From the perspective of domestic law, it is possible that the administration will seek to justify the strike pursuant to legislation adopted by Congress a week after 9/11 purporting to “authorize” the President “to use all necessary and appropriate force against those…persons he determines planned, authorized, committed, or aided the terrorist attacks that occurred on September 11, 2001.” This “Authorization for Use of Military Force” (AUMF) has been cited by the administrations of Presidents Bush (43), Obama, and Trump as at least partial justification for various combat operations abroad in the wake of 9/11.
As these linked sources indicate, all three administrations have also referred to authority conferred by Article II of the U.S. Constitution. President Biden has also invoked Art. II “constitutional authority to conduct United States foreign relations and as Commander in Chief and Chief Executive” as a domestic legal basis for geographically and temporally limited attacks since early in his administration.
As a complement to Maj. Gen. (ret.) Charlie Dunlap’s insightful overview of some of the most salient legal issues implicated by the attack, this present post engages in a deep dive of a number of factors that are often hotly debated following what is widely referred to as a “targeted killing” such as the attack on Ayman al-Zawahiri.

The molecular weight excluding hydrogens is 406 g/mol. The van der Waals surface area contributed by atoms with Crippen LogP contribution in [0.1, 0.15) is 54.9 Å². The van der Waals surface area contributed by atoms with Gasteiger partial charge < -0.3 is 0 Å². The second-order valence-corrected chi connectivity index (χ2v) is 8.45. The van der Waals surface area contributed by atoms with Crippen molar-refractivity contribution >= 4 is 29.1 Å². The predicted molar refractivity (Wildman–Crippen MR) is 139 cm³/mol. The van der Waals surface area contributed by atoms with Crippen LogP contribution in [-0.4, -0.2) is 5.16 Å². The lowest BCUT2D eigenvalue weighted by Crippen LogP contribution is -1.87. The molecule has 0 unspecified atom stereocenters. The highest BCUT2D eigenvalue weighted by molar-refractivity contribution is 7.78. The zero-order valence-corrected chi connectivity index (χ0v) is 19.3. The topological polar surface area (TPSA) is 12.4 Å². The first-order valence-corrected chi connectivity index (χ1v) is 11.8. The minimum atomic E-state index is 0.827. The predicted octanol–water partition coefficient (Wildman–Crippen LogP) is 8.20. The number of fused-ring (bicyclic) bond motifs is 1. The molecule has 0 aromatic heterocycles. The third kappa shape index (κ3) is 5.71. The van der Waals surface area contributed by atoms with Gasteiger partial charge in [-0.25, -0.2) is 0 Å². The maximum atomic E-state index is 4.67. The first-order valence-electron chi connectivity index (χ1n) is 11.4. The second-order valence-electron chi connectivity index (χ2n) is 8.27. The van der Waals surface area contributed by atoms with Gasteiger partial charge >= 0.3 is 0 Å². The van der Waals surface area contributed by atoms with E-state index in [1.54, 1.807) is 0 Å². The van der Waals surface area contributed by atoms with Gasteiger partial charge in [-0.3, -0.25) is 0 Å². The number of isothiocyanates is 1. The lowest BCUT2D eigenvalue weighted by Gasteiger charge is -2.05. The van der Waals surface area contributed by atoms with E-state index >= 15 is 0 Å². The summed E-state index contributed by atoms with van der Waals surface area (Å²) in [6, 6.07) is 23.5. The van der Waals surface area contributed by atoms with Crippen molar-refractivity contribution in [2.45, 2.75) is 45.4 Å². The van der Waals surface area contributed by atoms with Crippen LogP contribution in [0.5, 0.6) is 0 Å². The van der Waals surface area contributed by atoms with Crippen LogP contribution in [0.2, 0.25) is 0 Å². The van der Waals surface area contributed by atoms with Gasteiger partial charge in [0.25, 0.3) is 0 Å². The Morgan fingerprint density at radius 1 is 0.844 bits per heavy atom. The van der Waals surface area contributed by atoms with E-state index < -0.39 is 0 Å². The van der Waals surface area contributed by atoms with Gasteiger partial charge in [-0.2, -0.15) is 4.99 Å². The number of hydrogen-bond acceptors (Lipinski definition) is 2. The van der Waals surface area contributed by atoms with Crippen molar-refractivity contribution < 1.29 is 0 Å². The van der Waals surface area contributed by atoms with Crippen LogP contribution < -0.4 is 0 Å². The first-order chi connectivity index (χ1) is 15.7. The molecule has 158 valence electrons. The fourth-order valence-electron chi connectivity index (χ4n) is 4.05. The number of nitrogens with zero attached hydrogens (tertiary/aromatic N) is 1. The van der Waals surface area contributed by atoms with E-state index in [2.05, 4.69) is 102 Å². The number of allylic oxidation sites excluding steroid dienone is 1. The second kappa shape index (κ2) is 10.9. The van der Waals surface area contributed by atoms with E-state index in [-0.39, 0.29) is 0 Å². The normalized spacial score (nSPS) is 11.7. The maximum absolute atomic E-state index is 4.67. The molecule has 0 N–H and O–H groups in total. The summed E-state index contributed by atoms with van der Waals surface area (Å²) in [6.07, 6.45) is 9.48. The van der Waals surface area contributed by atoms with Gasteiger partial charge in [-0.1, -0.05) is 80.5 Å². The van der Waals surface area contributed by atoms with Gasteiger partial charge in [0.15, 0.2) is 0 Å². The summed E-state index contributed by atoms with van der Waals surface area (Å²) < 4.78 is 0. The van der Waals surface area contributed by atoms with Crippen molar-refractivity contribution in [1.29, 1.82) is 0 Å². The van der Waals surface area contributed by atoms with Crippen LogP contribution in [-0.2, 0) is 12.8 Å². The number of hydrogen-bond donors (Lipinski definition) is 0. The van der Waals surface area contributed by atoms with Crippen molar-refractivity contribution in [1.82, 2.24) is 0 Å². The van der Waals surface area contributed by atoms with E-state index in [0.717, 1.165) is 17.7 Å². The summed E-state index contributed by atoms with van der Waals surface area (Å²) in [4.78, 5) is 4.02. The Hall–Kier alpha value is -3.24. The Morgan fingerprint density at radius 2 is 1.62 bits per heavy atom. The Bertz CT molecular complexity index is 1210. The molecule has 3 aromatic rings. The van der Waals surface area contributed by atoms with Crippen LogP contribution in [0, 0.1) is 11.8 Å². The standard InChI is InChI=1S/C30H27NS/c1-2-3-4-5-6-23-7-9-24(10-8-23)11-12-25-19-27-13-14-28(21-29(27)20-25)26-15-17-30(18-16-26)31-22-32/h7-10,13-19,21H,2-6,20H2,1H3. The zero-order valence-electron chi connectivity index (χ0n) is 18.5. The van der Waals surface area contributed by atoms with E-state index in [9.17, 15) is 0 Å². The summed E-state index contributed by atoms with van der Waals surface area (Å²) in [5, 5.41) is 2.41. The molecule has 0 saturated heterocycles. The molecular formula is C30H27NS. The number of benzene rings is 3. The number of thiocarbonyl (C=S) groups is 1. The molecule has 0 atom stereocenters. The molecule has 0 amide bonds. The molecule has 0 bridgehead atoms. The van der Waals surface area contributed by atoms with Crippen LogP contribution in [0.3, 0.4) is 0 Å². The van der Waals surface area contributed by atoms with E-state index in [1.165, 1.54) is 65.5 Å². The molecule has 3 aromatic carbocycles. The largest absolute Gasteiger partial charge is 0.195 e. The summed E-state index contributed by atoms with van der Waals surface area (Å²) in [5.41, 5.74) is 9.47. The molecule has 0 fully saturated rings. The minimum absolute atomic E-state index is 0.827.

After framing the analysis by describing the contours of several unsettled issues in international and U.S. domestic law, controversies related to the international legal basis for the attack are addressed. An analysis of the domestic legal basis and the related perennial challenge of determining the precise balance of constitutional authority between the legislative and executive branches follows the assessment of international law, and then the essay closes with some concluding reflections to situate the substantive subjects addressed below in the broader context of contemporary public discourse and pending congressional legislation.
International Legal Issues Routinely Raised
The attack against Ayman al-Zawahiri will almost certainly spark discussions the contours of which have become rather familiar since the 9/11 attacks more than two decades ago.